Our pets will generally let us know what they’re interested in. Sometimes, they’re rather forceful with their opinions, making sure that we don’t miss the signs they’re trying to give. Food is often one thing that will get pets riled up, and many will come the moment they hear a wrapper opening. While many foods aren’t safe to share with your beloved pets, some foods seem innocuous. If you know that cats are carnivores, then when your cat is staring you down while you’re putting that tasty morsel of ham in your mouth, you’re probably thinking that it’s a safe enough treat to offer to your favorite furry friend.
Luckily, ham is a safe treat for cats, but shouldn’t be a staple of their diets. Since cats are obligate carnivores and ham comes straight from hogs, it poses no immediate risk for your cat to consume. However, ham shouldn’t be included on your cat’s regular menu. Even though it’s an animal-based protein source, it’s not an ideal protein source for felines due to some of the other things found in ham, which we’re going to discuss further in this article.
What Should a Cat’s Diet Look Like?
Before we start discussing the benefits and drawbacks of feeding ham to your feline, it’s important to understand what a cat’s diet should even look like in the first place. Cats are obligate carnivores, which means that they get all of the nutrients their bodies require from eating other animals. In the wild, cats won’t eat any type of plant matter such as fruits, vegetables, or grasses. Rather, they hunt and kill everything that they eat.
Domestic house cats are obviously not hunting and killing live animals on a regular basis. Still, their diet should reflect what they would be eating in the wild. Cats should be eating a diet that’s high in protein, low in carbohydrates, and has a moderate amount of fats.
Nutritional Content of Ham
So, where does ham fit into this equation? Well, ham is an animal-based protein, so it’s off to a good start. Three ounces of ham contains approximately four grams of fat and 14 grams of protein with a total of 100 calories. So, ham is high in protein, just like a cat needs. But these numbers can be deceiving. Fat yields more calories per gram than protein, and in 100 calories of ham, there are 36 calories from fat, meaning that ham is more than one-third fat.
Luckily, ham is essentially devoid of carbohydrates, but that high fat content is what prevents it from being a good staple food for felines. Too much fat in the diet can easily lead to a cat becoming overweight, which is a short step from obesity. Obese cats are at higher risk of disease and tend to live lower-quality lives, so it’s not a fate that you want to force your feline into.
It’s not just the fat in ham that’s bad for your furry friend though. That same 100 calories worth of ham contains a whopping 1,050 milligrams of sodium. While sodium isn’t going to kill your cat, it can contribute to dehydration and high blood pressure.
Generally, ham is cooked with other seasonings and spices. It’s rare that you’ll eat just a plain piece of ham. But these additional spices might be toxic for your cat. For example, garlic and onion are commonly used for flavor, but these are both poisonous to your cat. If either was used to season the ham you feed your feline, it could cause your cat to get sick.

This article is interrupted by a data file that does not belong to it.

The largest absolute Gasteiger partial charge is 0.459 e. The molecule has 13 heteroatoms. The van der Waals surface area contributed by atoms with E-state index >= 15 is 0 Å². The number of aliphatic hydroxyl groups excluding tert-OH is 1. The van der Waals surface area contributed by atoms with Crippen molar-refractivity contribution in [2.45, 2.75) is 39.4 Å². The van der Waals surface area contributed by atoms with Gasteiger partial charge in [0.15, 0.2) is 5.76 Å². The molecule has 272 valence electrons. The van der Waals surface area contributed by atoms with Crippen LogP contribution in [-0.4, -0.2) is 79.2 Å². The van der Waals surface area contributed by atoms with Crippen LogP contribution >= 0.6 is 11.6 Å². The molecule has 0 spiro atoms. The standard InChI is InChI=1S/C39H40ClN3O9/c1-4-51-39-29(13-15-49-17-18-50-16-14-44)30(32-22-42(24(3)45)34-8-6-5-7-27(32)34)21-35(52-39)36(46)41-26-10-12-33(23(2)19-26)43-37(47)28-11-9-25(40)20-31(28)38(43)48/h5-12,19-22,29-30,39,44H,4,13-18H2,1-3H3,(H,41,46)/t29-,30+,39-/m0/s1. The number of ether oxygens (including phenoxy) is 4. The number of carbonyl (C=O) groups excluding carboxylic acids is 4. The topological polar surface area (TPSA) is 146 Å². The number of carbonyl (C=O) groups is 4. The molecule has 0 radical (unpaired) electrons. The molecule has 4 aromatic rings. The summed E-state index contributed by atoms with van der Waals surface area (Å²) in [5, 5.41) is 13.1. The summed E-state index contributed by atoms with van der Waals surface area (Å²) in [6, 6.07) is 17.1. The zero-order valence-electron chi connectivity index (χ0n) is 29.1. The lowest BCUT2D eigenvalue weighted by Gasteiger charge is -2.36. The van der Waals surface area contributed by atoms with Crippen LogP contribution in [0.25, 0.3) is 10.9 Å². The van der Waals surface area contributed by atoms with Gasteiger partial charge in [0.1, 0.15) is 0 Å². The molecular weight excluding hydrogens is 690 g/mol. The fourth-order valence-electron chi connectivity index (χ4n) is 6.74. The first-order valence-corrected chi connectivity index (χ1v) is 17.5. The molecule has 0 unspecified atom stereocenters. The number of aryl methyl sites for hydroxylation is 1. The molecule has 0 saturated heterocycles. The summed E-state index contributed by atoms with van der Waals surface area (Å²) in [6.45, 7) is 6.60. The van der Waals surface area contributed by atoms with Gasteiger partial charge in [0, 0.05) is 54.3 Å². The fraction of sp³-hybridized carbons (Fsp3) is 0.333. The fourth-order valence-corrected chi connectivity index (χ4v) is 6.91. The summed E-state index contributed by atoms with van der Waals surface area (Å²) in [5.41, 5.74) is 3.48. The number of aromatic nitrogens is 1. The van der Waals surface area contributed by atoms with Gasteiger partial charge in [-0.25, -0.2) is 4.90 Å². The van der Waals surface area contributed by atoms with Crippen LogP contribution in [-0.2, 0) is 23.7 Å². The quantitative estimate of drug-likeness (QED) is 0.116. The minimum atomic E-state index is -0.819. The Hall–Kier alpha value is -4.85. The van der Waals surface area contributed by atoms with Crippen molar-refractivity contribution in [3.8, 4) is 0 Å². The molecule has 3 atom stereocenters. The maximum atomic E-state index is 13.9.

Are Ham Bones Safe for Cats?
There’s no doubt that your cat would love to chew on that ham bone, but in truth, it could be dangerous for your feline. The bone can easily splinter while your cat is chewing on it, which can cause damage to your cat’s mouth. Splinters can even end up in your cat’s digestive system, causing internal damage.
Benefits of Feeding Ham to a Cat
While there are certainly some drawbacks to feeding too much ham to your cat, a little bit can actually be beneficial. For starters, ham is packed with protein, which can help to keep your cat healthy. Ham is also full of essential vitamins and minerals, including phosphorous and B vitamins. There are also nine essential amino acids in ham that can benefit your cat. Plus, your cat will get lots of taurine from ham, which is vital for proper feline health.
How Much Ham Can Cats Eat?
As a general rule, foods outside of your cat’s staple diet should make up no more than 10% of their total food intake. So, you should only offer ham in very small doses and only on occasions. It shouldn’t become a daily treat. The high fat and salt content of ham starts to become a bigger issue the more often you offer it to your cat, though it’s perfectly safe in small doses.
How to Feed Ham to a Cat
If you want to feed ham to your cat, you should only offer it cooked, unseasoned ham. Raw ham can contain parasites that could be harmful to your cat. Seasonings commonly used on ham could be toxic. Also, stay away from pre-sliced lunch meats as these tend to have even higher salt content than other types of ham. You should cook the ham yourself to ensure that there are no additives or seasonings that could potentially harm your cat. And finally, be certain to cut it into small enough chunks that it doesn’t pose a choking hazard.
Should You Feed Ham to Your Feline?
What you choose to feed your cat is a personal decision. It’s different for each family and feline. When it comes to feeding your cat ham, you can do so safely, as long as you practice moderation. Ham shouldn’t be fed as part of your cat’s regular diet, but occasionally offering ham to your cat as a treat can provide some beneficial nutrients in a tasty treat that your cat will appreciate.
Looking for more tips on what your cat can eat? Check out:
- Can Cats Eat Mushrooms? What You Need To Know!
- Can Cats Eat Carrots? What You Need to Know!
- Can Cats Eat Avocado? What You Need to Know!
Featured Image Credit: Alex Fox, Pixabay